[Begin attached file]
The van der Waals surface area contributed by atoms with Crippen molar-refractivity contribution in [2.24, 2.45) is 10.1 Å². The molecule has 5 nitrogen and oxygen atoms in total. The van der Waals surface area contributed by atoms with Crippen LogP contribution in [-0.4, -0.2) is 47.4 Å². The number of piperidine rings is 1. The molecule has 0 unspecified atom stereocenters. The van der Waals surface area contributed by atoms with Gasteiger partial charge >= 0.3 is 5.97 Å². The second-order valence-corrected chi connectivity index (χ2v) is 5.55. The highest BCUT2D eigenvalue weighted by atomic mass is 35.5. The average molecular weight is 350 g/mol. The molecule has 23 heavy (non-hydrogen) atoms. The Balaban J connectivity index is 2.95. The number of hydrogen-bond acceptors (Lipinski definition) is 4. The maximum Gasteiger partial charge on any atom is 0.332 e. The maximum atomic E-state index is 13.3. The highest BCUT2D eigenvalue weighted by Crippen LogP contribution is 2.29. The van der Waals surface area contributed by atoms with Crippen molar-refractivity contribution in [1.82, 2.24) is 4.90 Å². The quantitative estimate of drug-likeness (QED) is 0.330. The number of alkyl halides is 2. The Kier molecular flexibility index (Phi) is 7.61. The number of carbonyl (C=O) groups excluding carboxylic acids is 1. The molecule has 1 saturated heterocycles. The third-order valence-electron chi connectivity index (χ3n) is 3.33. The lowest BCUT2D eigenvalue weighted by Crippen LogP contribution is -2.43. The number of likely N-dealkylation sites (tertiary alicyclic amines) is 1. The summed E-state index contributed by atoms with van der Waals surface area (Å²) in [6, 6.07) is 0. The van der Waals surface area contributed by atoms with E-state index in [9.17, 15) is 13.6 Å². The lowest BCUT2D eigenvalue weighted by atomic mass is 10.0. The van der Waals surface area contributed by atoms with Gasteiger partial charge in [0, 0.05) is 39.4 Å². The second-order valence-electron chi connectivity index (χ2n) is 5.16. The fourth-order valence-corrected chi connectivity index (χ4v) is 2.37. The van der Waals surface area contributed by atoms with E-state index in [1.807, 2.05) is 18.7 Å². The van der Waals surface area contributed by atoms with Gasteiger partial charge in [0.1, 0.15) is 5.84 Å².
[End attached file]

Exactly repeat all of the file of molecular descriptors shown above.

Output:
The van der Waals surface area contributed by atoms with Crippen molar-refractivity contribution in [2.24, 2.45) is 10.1 Å². The molecule has 5 nitrogen and oxygen atoms in total. The van der Waals surface area contributed by atoms with Crippen LogP contribution in [-0.4, -0.2) is 47.4 Å². The number of piperidine rings is 1. The molecule has 0 unspecified atom stereocenters. The van der Waals surface area contributed by atoms with Gasteiger partial charge >= 0.3 is 5.97 Å². The second-order valence-corrected chi connectivity index (χ2v) is 5.55. The highest BCUT2D eigenvalue weighted by atomic mass is 35.5. The average molecular weight is 350 g/mol. The molecule has 23 heavy (non-hydrogen) atoms. The Balaban J connectivity index is 2.95. The number of hydrogen-bond acceptors (Lipinski definition) is 4. The maximum Gasteiger partial charge on any atom is 0.332 e. The maximum atomic E-state index is 13.3. The highest BCUT2D eigenvalue weighted by Crippen LogP contribution is 2.29. The van der Waals surface area contributed by atoms with Crippen molar-refractivity contribution in [1.82, 2.24) is 4.90 Å². The quantitative estimate of drug-likeness (QED) is 0.330. The number of alkyl halides is 2. The Kier molecular flexibility index (Phi) is 7.61. The number of carbonyl (C=O) groups excluding carboxylic acids is 1. The molecule has 1 saturated heterocycles. The third-order valence-electron chi connectivity index (χ3n) is 3.33. The lowest BCUT2D eigenvalue weighted by Crippen LogP contribution is -2.43. The number of likely N-dealkylation sites (tertiary alicyclic amines) is 1. The summed E-state index contributed by atoms with van der Waals surface area (Å²) in [6, 6.07) is 0. The van der Waals surface area contributed by atoms with E-state index in [9.17, 15) is 13.6 Å². The lowest BCUT2D eigenvalue weighted by atomic mass is 10.0. The van der Waals surface area contributed by atoms with Gasteiger partial charge in [0, 0.05) is 39.4 Å². The second-order valence-electron chi connectivity index (χ2n) is 5.16. The fourth-order valence-corrected chi connectivity index (χ4v) is 2.37. The van der Waals surface area contributed by atoms with E-state index in [1.807, 2.05) is 18.7 Å². The van der Waals surface area contributed by atoms with Gasteiger partial charge in [0.1, 0.15) is 5.84 Å².